Of her battle with cancer, and the three self-portraits that she created as a result, Karen Yee says, “I guess because of the sensitive nature of the theme, I have received only positive feedback. Of course, I accept this most readily.”

Self Portrait by Karen Yee
Karen says, the simply titled, Self Portrait came about because of a discussion she had in a supportive group meeting with metastatic breast cancer patients.  “I said that living with cancer felt like constantly being under the sword of Damocles.  So I decided to portray that in a painting.  I am sitting on a throne with a cushion to recline on, to portray my good life.  The dagger represents the constant threat that the cancer could become active again at any moment.  My red necklace represents my hope, and shows that I havent given up the fight.”

What Lies In Wait by Karen Yee

Karen painted What Lies In Wait, after a conversation with her doctor about a particular medication that caused strange side effects. “He was reluctant to take me off the medicine, saying he was afraid the cancer would become active again.  I told him I knew the cancer was at the door, and I didn’t want to open it and let it in even a little bit.  Thus the painting.”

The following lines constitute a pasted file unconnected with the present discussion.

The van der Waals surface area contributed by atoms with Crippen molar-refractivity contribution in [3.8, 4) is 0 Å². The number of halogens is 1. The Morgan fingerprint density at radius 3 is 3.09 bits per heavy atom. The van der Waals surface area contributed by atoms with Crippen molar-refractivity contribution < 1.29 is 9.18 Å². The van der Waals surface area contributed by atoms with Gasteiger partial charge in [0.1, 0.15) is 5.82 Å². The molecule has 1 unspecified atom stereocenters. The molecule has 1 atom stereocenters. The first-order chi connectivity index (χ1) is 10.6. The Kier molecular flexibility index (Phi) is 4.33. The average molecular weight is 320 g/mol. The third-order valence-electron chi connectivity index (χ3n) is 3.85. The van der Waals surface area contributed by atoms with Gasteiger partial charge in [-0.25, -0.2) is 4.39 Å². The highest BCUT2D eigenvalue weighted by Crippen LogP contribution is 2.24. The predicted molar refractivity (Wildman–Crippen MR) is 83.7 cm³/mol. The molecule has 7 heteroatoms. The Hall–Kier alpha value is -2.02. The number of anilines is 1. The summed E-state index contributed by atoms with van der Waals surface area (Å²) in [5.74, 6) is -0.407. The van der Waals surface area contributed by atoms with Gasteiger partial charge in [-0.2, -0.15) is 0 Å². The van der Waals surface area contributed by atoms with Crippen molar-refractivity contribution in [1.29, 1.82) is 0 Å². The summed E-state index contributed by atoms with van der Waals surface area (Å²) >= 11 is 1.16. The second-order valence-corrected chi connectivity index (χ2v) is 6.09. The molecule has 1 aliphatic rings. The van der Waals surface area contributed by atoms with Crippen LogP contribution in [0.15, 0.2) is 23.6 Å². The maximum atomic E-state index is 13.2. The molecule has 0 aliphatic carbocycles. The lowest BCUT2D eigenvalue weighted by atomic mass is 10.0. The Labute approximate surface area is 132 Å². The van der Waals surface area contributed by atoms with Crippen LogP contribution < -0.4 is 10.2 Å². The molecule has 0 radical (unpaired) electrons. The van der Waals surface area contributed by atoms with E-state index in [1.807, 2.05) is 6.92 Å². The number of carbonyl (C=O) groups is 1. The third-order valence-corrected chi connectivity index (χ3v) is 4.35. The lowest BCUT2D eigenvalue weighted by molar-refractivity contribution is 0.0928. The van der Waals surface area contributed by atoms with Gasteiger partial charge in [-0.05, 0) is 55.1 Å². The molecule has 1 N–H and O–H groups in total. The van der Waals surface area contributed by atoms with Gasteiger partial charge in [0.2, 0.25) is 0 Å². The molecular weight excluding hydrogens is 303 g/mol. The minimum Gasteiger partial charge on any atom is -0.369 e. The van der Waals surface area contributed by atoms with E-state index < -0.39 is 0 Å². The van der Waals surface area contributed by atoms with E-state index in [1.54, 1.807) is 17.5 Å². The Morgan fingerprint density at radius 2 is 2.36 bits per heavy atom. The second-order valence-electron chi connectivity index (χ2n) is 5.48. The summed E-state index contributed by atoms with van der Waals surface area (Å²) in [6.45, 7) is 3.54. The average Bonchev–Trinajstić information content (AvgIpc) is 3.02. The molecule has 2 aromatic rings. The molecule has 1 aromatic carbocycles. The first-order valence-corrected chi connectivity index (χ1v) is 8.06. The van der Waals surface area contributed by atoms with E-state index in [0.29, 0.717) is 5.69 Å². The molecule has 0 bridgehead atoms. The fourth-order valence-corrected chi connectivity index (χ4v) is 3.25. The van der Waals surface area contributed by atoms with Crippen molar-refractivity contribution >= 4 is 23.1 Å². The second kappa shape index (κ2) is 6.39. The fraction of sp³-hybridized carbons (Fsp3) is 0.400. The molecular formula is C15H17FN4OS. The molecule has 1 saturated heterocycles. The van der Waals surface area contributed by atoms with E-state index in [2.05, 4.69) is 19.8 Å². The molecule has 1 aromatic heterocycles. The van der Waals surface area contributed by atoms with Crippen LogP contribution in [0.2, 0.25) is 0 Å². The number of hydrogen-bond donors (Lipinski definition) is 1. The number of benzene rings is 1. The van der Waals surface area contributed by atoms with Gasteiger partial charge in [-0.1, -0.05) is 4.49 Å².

I shall close this installment of Our Portraits Our Selves with Karen’s self-portrait as a warrior, which I believe needs no explanation at all.


Fight Like A Girl by Karen Yee






In upcoming blogs we’ll explore the smile, relationships, turbulence, defiance, doppelgangers and nudes in the female artist self-portrait.






by Judy Takács
Cecilia Beaux Forum

Chair New Media Relations
Portrait Society of America












1 comment:

  1. Wow, I am just blown away by this blog post. I have seen most of these pieces before but putting them together creates such a statement. Great work and inspiring. Can't wait to take that inspiration into my studio and I look forward to the next posting.